Well, I do say, good sirs, "Well done, London!".
Your opening ceremony was incredibly entertaining, though obviously inspired by what was staged in Sydney 2000. Only where we covered 40,000-odd years of Aboriginal history, you took us back to the Industrial Revolution; where we had itty-bitty Nikki Webster on a trapeze, you had the Queen parachuting in with 007 (aka Daniel Craig); where we had Cathy Freeman lighting the cauldron, you had David Beckham on the River Thames.
Not that we're comparing.
You might have the Beetles, the Rolling Stones, Queen and David Bowie, but we had Human Nature, Julie Anthony, John Farnham and Olivia Newton-John; you had Chariots of Fire, we had The Man From Snowy River; we had "Waltzing Matilda", you had "God Save the Queen"; you had the suffragettes, we had the Tap Dogs; you had JK Rowling and Mary Poppins, we had Ken Done and driza-bones; you celebrated your National Health Care system, we celebrated multiculturalism.
Without doubt, it was Rowan Atkinson who stole the show in London. Why did no one remember to include Dame Edna in Sydney? Atkinson is a world-class comedian. His timing is impeccable. His face contorts itself into hilarious Houdini-like positions.
From the outset as the theme to Chariots of Fire began to play, and Atkinson performed his London Symphony Orchestral role with a single finger on the piano key – bored and distracted by his watch, his mobile phone and then sniffles and a sneeze, an umbrella taking over his duties intermittently – we were amused.
Switch to the big screen and as the men from Chariots do their dash along the beach in their white shirts and shorts, we then find Atkinson running along with them... or, rather, behind them. Luckily, a 4WD is at hand to see him catch up, before he trips over a fellow competitor and reaches the finishing ribbon in first place.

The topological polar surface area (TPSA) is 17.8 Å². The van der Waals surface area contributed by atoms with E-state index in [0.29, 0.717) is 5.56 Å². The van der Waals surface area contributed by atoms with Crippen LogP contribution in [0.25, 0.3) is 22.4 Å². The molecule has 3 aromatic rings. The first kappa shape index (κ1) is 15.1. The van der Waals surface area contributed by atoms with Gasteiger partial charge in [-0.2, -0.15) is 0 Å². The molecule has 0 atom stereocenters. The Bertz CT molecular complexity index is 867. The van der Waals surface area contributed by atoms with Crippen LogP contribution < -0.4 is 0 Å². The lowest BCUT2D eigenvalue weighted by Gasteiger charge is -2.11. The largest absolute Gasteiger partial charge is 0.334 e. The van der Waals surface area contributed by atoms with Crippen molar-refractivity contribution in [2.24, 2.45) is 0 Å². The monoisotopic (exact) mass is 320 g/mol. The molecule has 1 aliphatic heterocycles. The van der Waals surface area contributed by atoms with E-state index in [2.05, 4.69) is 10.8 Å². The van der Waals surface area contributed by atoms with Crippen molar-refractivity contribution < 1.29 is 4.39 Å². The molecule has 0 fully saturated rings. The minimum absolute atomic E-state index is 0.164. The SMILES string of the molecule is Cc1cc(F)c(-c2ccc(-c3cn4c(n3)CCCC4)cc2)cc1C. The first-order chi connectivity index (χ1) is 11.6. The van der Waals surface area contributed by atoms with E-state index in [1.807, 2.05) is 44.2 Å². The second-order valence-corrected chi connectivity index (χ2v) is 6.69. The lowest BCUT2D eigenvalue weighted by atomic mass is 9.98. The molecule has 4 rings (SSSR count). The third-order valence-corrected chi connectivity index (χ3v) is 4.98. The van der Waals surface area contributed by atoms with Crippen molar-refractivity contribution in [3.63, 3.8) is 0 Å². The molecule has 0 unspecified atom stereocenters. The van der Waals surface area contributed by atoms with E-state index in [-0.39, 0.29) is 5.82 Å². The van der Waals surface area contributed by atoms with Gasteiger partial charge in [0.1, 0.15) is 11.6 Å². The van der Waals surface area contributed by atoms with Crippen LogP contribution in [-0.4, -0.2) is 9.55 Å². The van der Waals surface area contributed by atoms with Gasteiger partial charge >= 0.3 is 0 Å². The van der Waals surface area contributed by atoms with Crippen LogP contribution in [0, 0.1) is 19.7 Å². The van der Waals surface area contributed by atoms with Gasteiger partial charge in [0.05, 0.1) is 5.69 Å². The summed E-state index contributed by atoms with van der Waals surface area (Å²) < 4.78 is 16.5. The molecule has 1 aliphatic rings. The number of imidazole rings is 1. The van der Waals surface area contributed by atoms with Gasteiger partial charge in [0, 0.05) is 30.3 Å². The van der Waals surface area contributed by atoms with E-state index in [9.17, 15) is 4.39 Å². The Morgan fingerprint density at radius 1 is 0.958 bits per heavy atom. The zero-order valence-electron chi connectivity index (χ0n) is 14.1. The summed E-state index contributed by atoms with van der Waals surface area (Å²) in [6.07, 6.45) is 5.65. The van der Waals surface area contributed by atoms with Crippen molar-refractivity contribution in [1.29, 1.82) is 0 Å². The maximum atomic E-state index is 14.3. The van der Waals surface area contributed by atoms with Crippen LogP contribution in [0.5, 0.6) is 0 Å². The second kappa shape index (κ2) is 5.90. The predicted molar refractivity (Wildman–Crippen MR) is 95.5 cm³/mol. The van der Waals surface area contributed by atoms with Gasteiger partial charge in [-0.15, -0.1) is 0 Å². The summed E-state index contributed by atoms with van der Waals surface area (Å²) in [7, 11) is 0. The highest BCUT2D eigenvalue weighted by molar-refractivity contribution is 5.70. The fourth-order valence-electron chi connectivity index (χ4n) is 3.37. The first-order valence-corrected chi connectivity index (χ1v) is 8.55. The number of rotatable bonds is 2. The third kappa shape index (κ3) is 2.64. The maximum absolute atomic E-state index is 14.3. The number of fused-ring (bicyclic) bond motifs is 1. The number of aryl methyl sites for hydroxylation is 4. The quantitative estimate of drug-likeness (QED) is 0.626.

The orchestra on the stage then comes back into view as Atkinson awakens from his dream, which he drifted into while still playing his solitary piano note. The conductor is staring at him. He looks around, embarrassed, stops playing and tries to turn the piano off. Classic Mr. Bean.
It has to be said, the Brits are better at laughing at themselves than us, though we did have Victa lawn mowers form the Olympic rings. Where their imperialist superiority complex gives them permission to have a joke at their own expense, we are often on the defensive. Not that we're comparing.
London's opening ceremony was not better, but just as good as Sydney. Now let's see how the Brits shape up against the Aussies on the track and field, and in the pool. Not that we're comparing.
GWAS does not own a television, hence her Olympic coverage is coming care of Man with a Bag, the radio and the internet.